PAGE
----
With student-centered learning, teachers are not to be a “sage on the stage” – they are to be a “guide on the side.” Students are to innovate and create, come up with their own methods, develop their own understanding, work in groups, talk problems out, teach each other, and depend on their classmates for help before asking the teacher. Student-centered learning is supposed to be a challenge for teachers, whereas direct instruction is considered to be too easy (basically handing information over to students on a silver platter).

Ask yourself this: How much learning can be done in a class with 28 students of different abilities and backgrounds, all talking; a teacher who guides but doesn’t teach; and classmates who must teach each other things they don’t understand? How do students get help with this approach at home? What happens to students who don't have a textbook, don't have proper guidance, and don't have any help at home? Direct instruction does make learning easier; that’s a positive for it, not a negative. Learning can be efficient and easy. How is it better to purposefully make children struggle, fail and doubt themselves?

But adult egos can be stroked by the enormous challenge of making student-centered learning work, even as it utterly fails the children.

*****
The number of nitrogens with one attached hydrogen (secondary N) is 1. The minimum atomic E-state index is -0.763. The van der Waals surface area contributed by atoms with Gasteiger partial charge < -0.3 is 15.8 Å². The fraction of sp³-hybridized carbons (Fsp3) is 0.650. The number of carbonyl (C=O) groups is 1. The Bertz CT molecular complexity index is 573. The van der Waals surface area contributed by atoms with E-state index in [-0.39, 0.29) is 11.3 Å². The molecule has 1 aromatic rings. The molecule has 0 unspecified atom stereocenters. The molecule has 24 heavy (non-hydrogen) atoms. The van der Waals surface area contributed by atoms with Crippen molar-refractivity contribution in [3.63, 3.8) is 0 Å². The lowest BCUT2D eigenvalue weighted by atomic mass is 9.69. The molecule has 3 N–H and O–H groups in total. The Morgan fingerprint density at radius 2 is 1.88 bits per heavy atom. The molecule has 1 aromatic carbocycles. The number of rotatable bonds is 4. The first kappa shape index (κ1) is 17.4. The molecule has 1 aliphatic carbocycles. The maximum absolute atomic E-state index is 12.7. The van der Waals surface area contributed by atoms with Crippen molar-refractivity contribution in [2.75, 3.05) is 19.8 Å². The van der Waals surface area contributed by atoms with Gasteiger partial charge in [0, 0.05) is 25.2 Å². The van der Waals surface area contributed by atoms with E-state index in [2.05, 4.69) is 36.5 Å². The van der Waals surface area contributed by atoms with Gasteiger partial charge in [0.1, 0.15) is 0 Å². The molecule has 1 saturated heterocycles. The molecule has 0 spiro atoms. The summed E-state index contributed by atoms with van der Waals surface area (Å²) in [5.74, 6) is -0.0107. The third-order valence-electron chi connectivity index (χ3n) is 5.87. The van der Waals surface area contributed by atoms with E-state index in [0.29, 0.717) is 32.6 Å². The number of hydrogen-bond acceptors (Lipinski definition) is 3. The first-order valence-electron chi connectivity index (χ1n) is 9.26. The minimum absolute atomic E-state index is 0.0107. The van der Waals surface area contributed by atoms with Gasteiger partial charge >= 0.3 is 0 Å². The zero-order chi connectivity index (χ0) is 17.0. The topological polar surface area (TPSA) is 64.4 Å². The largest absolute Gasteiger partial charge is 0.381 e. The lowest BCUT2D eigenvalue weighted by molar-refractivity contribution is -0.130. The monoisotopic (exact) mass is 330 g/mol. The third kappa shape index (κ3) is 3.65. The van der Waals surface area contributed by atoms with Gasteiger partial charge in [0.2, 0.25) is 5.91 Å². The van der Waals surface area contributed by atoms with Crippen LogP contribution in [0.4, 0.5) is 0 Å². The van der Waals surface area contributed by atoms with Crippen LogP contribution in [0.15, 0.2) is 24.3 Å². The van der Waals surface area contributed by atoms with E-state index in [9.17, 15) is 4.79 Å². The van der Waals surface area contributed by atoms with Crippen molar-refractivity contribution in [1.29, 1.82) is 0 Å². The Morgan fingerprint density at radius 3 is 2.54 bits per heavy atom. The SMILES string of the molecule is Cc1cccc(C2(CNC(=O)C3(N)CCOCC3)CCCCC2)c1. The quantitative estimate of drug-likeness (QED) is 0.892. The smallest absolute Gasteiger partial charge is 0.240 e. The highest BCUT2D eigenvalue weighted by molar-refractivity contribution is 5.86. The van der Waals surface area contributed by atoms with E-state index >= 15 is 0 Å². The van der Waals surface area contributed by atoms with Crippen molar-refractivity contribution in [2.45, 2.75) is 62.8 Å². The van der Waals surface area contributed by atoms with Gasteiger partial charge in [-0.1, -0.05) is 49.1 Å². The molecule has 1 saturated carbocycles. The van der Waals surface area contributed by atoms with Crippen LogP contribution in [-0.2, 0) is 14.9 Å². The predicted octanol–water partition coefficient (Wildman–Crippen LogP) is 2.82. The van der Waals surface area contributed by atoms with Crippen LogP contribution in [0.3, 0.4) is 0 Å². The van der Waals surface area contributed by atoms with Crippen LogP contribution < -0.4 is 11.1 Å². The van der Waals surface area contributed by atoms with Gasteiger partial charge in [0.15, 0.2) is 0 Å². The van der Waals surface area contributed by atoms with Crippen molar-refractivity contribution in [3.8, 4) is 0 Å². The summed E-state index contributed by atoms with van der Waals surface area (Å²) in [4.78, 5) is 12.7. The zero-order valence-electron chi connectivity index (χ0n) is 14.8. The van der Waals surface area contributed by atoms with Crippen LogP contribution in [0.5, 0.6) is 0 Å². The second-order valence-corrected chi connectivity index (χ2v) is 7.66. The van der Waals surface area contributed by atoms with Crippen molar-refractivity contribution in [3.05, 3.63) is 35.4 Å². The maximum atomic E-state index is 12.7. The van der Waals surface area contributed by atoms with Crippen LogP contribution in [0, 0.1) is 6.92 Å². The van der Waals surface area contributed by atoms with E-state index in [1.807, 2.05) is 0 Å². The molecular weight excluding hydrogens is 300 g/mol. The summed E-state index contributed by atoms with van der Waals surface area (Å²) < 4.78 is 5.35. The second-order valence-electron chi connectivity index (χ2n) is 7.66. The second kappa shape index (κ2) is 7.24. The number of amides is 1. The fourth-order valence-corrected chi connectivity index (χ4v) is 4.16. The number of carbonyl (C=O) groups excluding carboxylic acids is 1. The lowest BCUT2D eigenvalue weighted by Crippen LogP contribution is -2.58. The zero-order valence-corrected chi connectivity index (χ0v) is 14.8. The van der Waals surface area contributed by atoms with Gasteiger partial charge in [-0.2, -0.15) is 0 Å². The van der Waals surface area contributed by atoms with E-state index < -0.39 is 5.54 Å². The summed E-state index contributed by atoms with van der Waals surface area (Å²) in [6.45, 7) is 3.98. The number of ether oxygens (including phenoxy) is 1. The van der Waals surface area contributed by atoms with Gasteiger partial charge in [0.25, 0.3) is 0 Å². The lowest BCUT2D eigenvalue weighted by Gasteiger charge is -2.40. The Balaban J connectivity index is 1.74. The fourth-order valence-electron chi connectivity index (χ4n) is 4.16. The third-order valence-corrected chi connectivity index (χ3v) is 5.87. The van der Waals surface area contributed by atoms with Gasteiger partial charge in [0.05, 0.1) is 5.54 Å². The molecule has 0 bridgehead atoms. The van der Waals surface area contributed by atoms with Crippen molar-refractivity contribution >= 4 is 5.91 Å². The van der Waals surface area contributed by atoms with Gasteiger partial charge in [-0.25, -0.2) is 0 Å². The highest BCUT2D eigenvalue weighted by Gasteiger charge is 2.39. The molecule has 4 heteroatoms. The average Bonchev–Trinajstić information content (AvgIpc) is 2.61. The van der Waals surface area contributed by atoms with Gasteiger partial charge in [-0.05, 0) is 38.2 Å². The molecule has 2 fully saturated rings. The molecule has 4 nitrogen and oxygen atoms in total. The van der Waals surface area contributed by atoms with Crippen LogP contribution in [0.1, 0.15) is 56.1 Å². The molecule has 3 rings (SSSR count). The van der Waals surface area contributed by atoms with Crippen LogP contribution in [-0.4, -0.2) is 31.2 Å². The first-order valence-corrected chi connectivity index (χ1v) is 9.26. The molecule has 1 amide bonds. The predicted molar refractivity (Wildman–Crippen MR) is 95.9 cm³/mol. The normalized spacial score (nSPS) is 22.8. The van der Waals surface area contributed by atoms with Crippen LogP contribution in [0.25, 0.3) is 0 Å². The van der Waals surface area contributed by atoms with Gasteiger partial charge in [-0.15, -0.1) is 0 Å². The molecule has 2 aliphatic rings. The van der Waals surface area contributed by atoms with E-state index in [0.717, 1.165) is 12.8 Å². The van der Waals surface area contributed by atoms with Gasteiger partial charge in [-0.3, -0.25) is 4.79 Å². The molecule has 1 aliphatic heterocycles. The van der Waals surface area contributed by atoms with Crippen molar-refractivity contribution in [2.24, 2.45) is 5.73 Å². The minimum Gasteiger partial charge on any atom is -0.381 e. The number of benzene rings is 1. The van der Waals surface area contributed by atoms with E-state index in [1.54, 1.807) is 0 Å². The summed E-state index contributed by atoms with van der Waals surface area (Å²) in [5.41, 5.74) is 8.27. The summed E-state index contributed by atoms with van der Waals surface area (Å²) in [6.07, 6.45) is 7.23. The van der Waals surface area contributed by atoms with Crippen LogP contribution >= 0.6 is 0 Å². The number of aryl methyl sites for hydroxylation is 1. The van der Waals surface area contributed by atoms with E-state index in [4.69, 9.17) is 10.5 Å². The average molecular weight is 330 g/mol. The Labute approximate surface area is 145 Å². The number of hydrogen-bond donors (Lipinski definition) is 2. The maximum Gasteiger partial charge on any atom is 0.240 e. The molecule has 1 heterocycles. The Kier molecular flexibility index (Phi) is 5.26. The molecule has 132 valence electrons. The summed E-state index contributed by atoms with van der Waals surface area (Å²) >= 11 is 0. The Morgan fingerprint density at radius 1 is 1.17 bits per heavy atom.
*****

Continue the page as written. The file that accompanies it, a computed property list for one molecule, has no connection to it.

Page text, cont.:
In student-centered learning, student discussion and debate precedes (and often replaces) teacher instruction. “Deeper conceptual understanding” is supposed to precede the learning of skills. But placing application before the learning puts the “why” before the “how,” thus asking students to apply something they don’t know how to do. How does that make sense?

In student-centered learning, it’s thought to be bad practice to instruct, answer student questions, provide a template for the students, teach efficient processes, insist on proper structure or correct answers, or have students practice a skill to mastery. It’s OK for a class to take all day “exploring” because exploration supposedly promotes learning, whereas efficient instruction is supposedly counterproductive. Children are supposed to “muddle” along, get it wrong and depend on classmates for advice and guidance. Struggling is seen as critical to learning. Getting correct answers in an efficient manner is seen as unhelpful.

Ask yourself this: How can “efficient” instruction be counterproductive? Math is a tool, used to get a job done. Correct answers are critical, and efficiency is prized in the workforce. Quick, correct solutions reflect a depth of understanding that slow, incorrect solutions do not. Students do not enjoy struggling and getting things wrong. For children, struggle and failure are motivation killers.

The focus of a student-centered classroom is on supposed “real-world application.” (My experience with “real-world application” is that it’s typically a very adult world rather than a child world, and that now, it’s also a political world with a heavily partisan focus.)